There is no cure for diabetic retinopathy, but there is some hope for relief. “Mild levels of [diabetic retinopathy] can be treated with careful diabetes management,” says Rishi Singh, MD, a retina specialist at the Cleveland Clinic Cole Eye Institute in Ohio. This includes a proper diet, exercise, and possibly medication, including injectable insulin. “Medical management alone can cause some regression but only in the earliest stages.” But even if diabetic retinopathy is treated, future retinal damage and vision loss may occur, since diabetes is a lifelong condition. (3)
Tips for Aging Well With Diabetes
If you have an earlier stage of diabetic retinopathy, treatment may not be needed right away and your doctor will monitor your eyes closely. Managing blood sugar appropriately can help slow or stop the progression of this eye disease. (1)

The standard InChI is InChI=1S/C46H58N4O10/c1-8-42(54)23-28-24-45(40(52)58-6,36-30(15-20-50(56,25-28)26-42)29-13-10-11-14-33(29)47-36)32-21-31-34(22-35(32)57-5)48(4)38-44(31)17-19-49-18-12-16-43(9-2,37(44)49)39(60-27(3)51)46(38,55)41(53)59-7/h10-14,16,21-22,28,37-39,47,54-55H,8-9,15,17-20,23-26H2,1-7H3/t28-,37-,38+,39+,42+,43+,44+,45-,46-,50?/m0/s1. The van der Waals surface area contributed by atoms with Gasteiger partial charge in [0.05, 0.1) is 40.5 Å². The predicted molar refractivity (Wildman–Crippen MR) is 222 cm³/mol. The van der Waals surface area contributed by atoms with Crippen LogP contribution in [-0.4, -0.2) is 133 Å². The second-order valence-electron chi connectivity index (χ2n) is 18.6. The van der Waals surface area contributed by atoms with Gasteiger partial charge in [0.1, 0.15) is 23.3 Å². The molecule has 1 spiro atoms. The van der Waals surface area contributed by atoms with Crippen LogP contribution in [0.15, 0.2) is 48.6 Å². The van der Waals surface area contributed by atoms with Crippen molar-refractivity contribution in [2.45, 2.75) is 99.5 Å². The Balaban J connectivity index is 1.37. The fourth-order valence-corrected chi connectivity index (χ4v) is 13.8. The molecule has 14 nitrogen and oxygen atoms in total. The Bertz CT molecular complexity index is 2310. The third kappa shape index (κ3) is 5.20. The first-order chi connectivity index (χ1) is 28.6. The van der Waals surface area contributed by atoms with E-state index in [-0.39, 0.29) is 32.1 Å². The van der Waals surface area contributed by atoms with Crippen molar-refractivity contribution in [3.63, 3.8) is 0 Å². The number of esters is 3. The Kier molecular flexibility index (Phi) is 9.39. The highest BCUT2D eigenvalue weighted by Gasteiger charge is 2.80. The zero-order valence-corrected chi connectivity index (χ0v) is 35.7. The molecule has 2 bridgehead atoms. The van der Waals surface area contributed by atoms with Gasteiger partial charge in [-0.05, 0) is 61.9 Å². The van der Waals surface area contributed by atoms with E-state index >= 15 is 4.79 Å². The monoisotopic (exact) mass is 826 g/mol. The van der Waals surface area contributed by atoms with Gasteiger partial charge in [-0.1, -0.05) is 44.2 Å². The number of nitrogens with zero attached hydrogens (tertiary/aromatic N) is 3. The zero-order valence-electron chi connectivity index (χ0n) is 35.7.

Prevention of Diabetic Retinopathy
The primary way to prevent diabetic retinopathy is to follow your prescribed diabetes treatment plan. Keeping your blood sugar within the goal range should help reduce your risk for not only diabetic retinopathy but also all types of diabetes-related complications.
“Because diabetic retinopathy is essentially irreversible, it is very important to take care of your health to prevent it from happening in the first place,” Khan says. “Good blood sugar control is crucial to preventing long-term complications such as diabetic retinopathy.”
The Centers for Disease Control and Prevention (CDC) recommends the following steps to keep your eyes healthy: (4)
- A healthy diet and regular physical activity can help control weight, blood sugar, blood pressure, and cholesterol, which can all reduce the risk of diabetic retinopathy.